Wednesday, November 18, 2009

The Culture of Walking and Interviews Related to Anthony Trollope

Journal Entry: Weight = 176.6; Coinage = $.63; Glass bottles = 3; Ground Scores = 4; Bad experiences = 1, a Burger King window warden copped an attitude with the MoneyWalker. I guess the ventrial striatum has a mean streak. Makes me wonder if all that "dropped" change is accidental?

Feature Entry: I admit it, this blog started as a fitness blog with walking as the exercise medium of choice. It has migrated to a “culture of walking” blog with fitness and nutrition as a component but not sole focus. The MoneyWalker belongs to an on-line group that systematically reads and discusses the full 47 novel canon of Anthony Trollope. Trollope’s life-like characters were often portrayed as active walkers. We are currently reading _The Claverings and my self-assigned tasks is to report how, when, where, and why his characters walk.

One member asked today if I collect novels and other literature that feature walkers and the culture of walking. Another asked if money walking was as effective as scenery and other outdoor delights in terms of maintaining the motivation for walking. My two responses follow.

Culture of Walking and Literature:

Jan: “Bobby, do you seek out/collect literature on walking?”

Bobby: “Jan, concerning collecting literature on walking, in the sense that you collect literature on people that write about trains, I am just beginning to examine the literature that is available specifically devoted to what I am now calling "the culture of walking." Although not aware of specific cases, I am certain that this term has been used by others. For me, while reading a Brookner novel, _Lewis Percy_, I noted that her books all utilize walking as a coping strategy for her protagonists. In an attempt to define the phenomenon, the expression "culture of walking" came to mind. In fact the recent walking list posted on this group came from cataloging all the ways and reasons that Lewis Percy walks.

I do have a modest collection of books that specifically address walking. Jordan Rubin's _Perfect Weight_ relies heavily on walking an exercise partner for obtaining and developing the perfect weight. Harry J. Johnson, M.D. has _Creative Walking for Physical Fitness. Similarly, John Pleas has _Walking_, a guide to walking. Both are books about walking as exercise. Of course there are endless books for hikers.

However, none of these books capture the essence of the culture of walking. I will want to be more vigilant for works of this type. If Mary, Shirley or others know of such books, I am in your gratitude for their names.”

Walking and Motivation:

Jill: ”Overland Park (although rather boringly white bread) is blessed with wonderful places for walking -- formal paths, paths in office parks, a lovely arboretum, little paths in little parks, and, trees, trees, wonderful trees. Walking is one of the joys of my life. The older I get, the more I regard it as a positive blessing. I am going to have to try "money walking," although I wonder whether this might interfere with my love affair with our Gorgeous Trees --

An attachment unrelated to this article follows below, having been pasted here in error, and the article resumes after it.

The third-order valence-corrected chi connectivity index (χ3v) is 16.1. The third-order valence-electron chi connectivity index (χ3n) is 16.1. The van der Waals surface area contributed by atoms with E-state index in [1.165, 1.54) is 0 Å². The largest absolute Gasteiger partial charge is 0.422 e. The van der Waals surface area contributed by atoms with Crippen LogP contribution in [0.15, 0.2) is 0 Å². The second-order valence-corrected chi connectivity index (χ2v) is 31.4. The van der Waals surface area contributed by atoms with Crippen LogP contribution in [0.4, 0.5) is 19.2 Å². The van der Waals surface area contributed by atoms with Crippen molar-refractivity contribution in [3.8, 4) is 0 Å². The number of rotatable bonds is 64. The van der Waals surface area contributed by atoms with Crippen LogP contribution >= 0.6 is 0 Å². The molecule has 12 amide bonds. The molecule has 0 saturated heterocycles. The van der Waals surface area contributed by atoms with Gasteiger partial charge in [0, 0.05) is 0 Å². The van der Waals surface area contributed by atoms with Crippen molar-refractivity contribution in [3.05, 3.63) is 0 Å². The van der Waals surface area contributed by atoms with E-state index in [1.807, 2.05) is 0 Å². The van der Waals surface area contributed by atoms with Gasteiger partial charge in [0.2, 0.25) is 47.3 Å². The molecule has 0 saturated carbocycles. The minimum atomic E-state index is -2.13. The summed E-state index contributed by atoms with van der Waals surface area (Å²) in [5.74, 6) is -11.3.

stunning in every season. What say you, Bobby?”

Bobby: “Jill, the purpose of my walks is to maintain a healthy BMI (body mass index). Inherently, I find walking boring. I walk about 300 days a year, mostly from my house in mid-city New Orleans. After dozens of walks, the neighborhood becomes overly familiar and lacks stimulation. In my blog, the issue of motivation is frequently mentioned. In part by accident and in part by the influence of a friend that is a leading neural psychologist that is also a money walker, I began to search for dropped coins along my walking routes. It is amazing how much money people leave on the ground and in other "money spots."

Any walkers out there that knows of literary sources that feature the "culture of walking?"

Note, The Moneywalkers will be treking the curbs and byways of Oxford, Mississippi during the following few days.



  1. I would like to get one of your Anthony Trollope books to read. Which one do you recommend first?

    Numi (and spouse) will be walking the streets of Southern Arizona with a brief foray into Mexico for the next week. Maybe I'll be reporting pesos instead of pennies.

    In case you are sans computer, have a nice holiday.

  2. He wrote 47. I find Doctor Thorne to be a great read. Abebooks has a good used book price. You will like his "individual psychology" that provides deep insight into his characters and their behavior. My first book was The Warden, a short but engaging book. If you enjoy his style, there are 300 people on our Yahoo Trollope group that derive hours of pleasure reading his books together and commenting on our thoughts. His main characters take frequent walks in order to give shape to their emotional energy and find resolution to their problems. Join us.